Fifty wine-makers younger than 35, eight renowned wine experts and a big blind tasting event: this is Die Junge Südpfalz, the “young Southern Palatinate.” In 2017, the prize for winegrowers was already awarded for the seventh time. What might sound like a boisterous party to outsiders, is actually the highlight of a year of toiling for the young participants. Under the sun of the Southern Palatinate region, a generation of ambitioned winegrowers has matured, breathing new life into the traditional businesses of their parents.    


Driving south along the wine route, the vines swish by in rhythmic staccato. Snow is rare in the sun-kissed Southern Palatinate region, but once it is sprinkled like icing sugar on the roofs, fields and church steeples along the country road, the lanes are almost deserted. Only in the village of Kirrweiler with its 2,000 inhabitants are signs of life: cars are queuing in front of a courtyard entrance. Armed with spade and shield, a little knight is positioned resplendently at the entrance gate of the Hartmann winery. Gazing vigilantly through his bright red spectacles, the cuddly patron watches the happenings in the forecourt. The head of the winery Christian Hartmann insists on taking his clients’ wine boxes to their cars and to cautiously stow them inside himself. “On weekends, it is quite busy here at the winery, when clients from all over the region come here.” He dashes back to the store room and reloads his cart with the six-bottle cases that pile up all the way to the ceiling.

His woollen cap pulled down over his ears Christoph Bauer leans at the entrance of Hartmann’s wine shop. Both men grew up in the Southern Palatinate region and are about the same age. Yet, as opposed to Christian, Christoph is not a vintner, but works in the wine marketing sector. As a social media and PR professional, it is his job to spread the word about these splendid wines, making them known throughout the world on behalf of the association Südliche Weinstraße. “I first met Christian in 2016, when he participated in our contest Die junge Südpfalz – da wächst was nach (The young Southern Palatinate region—something is regrowing there) for the first time. Back then, he was ranked ninth. I am so glad for him that he gained 88 of 100 credit points in the overall rating. He really deserved it.”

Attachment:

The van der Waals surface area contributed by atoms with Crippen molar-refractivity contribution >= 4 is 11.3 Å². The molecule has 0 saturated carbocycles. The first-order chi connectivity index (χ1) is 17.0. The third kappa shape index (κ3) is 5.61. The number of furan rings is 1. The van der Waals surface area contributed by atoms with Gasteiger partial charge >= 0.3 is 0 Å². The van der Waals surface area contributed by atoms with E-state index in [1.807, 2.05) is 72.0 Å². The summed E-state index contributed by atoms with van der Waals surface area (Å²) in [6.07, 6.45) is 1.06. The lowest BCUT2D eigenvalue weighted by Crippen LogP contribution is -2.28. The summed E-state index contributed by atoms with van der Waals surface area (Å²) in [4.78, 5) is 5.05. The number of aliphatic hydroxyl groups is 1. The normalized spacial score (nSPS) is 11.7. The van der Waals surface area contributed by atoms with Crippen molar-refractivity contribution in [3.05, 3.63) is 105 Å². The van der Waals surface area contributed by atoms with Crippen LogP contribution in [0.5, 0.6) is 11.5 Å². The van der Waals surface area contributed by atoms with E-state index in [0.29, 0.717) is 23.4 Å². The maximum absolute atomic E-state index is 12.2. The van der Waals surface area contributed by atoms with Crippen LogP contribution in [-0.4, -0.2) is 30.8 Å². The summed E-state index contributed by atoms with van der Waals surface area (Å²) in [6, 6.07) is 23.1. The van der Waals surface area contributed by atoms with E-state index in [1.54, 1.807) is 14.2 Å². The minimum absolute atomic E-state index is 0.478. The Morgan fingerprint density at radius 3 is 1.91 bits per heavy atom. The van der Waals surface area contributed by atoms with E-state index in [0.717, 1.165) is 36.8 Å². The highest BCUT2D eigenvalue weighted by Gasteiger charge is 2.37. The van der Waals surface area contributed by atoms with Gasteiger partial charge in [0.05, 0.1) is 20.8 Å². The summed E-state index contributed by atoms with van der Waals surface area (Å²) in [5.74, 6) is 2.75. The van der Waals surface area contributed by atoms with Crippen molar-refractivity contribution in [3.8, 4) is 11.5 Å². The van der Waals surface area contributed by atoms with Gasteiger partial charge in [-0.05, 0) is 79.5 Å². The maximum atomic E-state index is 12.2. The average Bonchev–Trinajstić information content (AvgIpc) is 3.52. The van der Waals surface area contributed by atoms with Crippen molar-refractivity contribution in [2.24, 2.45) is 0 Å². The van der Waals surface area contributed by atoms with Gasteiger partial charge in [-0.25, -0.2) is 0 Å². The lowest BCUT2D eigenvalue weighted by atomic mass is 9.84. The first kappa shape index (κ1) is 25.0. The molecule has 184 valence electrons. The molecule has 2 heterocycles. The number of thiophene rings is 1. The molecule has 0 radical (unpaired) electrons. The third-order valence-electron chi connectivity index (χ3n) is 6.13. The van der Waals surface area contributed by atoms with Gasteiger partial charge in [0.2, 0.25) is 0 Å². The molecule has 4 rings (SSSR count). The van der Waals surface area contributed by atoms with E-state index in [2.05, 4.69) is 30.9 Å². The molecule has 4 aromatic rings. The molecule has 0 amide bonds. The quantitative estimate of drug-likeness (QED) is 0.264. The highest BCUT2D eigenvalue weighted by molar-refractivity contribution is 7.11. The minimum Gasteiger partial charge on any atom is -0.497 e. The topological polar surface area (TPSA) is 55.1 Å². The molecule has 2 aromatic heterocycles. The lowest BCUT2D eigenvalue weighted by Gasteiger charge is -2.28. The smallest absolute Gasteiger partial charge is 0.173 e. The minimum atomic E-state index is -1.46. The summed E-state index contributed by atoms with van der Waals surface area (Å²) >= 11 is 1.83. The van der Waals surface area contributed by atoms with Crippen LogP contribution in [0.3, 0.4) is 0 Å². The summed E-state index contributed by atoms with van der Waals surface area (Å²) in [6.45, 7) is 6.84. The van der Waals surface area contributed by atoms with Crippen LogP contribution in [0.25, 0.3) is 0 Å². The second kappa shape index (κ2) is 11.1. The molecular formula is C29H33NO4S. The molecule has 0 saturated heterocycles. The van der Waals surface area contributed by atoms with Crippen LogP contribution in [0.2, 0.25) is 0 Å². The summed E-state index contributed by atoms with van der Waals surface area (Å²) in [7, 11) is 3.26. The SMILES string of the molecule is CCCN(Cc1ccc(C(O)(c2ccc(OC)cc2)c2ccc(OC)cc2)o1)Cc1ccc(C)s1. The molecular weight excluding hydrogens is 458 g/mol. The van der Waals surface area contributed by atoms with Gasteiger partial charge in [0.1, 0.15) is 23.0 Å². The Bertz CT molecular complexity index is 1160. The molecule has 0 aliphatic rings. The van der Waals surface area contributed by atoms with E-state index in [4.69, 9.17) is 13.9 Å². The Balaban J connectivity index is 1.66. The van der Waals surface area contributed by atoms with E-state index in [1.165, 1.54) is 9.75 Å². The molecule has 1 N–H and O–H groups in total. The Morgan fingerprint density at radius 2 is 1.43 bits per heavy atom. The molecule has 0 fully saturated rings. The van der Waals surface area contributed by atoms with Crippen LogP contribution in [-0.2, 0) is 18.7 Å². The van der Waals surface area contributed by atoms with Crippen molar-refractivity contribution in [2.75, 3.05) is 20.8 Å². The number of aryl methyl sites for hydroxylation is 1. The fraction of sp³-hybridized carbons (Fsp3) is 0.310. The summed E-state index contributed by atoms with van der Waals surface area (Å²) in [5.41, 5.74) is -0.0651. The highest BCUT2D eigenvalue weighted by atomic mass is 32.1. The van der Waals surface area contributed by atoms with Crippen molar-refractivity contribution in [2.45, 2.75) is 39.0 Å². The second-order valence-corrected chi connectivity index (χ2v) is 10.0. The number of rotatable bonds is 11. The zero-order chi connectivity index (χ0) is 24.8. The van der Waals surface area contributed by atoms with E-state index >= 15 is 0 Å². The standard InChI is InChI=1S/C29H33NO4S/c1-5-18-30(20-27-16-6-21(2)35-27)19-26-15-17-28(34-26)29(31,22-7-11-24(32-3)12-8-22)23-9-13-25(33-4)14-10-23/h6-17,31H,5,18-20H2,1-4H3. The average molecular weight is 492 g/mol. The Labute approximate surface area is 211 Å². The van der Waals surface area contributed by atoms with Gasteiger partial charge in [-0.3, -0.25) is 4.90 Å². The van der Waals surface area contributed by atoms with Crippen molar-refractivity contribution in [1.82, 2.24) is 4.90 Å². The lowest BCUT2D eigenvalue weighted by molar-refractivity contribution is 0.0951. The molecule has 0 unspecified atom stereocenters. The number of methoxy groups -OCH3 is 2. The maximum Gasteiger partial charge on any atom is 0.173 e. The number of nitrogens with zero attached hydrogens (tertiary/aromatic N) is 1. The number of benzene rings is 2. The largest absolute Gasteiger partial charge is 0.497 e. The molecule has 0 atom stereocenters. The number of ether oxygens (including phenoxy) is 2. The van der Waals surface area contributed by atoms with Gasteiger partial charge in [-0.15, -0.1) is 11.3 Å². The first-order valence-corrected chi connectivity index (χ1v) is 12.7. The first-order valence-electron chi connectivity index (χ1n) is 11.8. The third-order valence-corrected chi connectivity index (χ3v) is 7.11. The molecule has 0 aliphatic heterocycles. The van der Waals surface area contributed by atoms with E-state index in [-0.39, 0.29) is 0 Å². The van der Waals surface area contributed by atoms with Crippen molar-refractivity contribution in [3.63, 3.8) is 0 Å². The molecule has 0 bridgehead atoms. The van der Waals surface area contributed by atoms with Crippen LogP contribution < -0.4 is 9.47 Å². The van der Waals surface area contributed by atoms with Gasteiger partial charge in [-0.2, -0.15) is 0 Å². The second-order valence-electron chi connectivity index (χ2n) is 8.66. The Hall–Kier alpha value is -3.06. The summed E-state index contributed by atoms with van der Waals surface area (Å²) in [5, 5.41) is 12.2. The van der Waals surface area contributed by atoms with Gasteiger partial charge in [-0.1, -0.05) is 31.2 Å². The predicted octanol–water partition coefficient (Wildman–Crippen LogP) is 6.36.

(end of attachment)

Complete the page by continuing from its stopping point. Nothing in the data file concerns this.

The new generation: Christoph Bauer and Christian Hartmann.

By now, the cars with registration plates from the Palatinate region, from Hesse and Baden-Württemberg have left Kirrweiler. Christian disappears behind the bar counter of the just recently renovated wine shop and returns with three glasses of Scheurebe. “The 2016 vintage is almost completely out of stock. That’s the wine I received most credit points for. I can still hardly believe that it turned out that way already at the second try.”

In the final round of the competition Die junge Südpfalz – Da wächst was nach the twenty best winegrowers of the region compete with each other. According to a fixed scheme of grape varieties the competitors present five of their wines. A panel of renowned experts comprising of eight professional wine tasters, sommeliers and journalists sniff, sip and gargle their way through 100 anonymised glasses. Amongst them are some of the sector’s big names: Nathalie Lumpp, who—due to her TV appearances—became Germany’s best-known wine expert, the wine journalist and chairman of the jury Jürgen Mathäß, Professor Ulrich Fischer of DLR Neustadt (the service centre for rural areas in Neustadt) as well as five other experts whose judgement is very influential amongst Germany’s wine enthusiasts. Becoming one of the top-ten wine-makers qualifies for next year’s competition, if the age limit still allows it.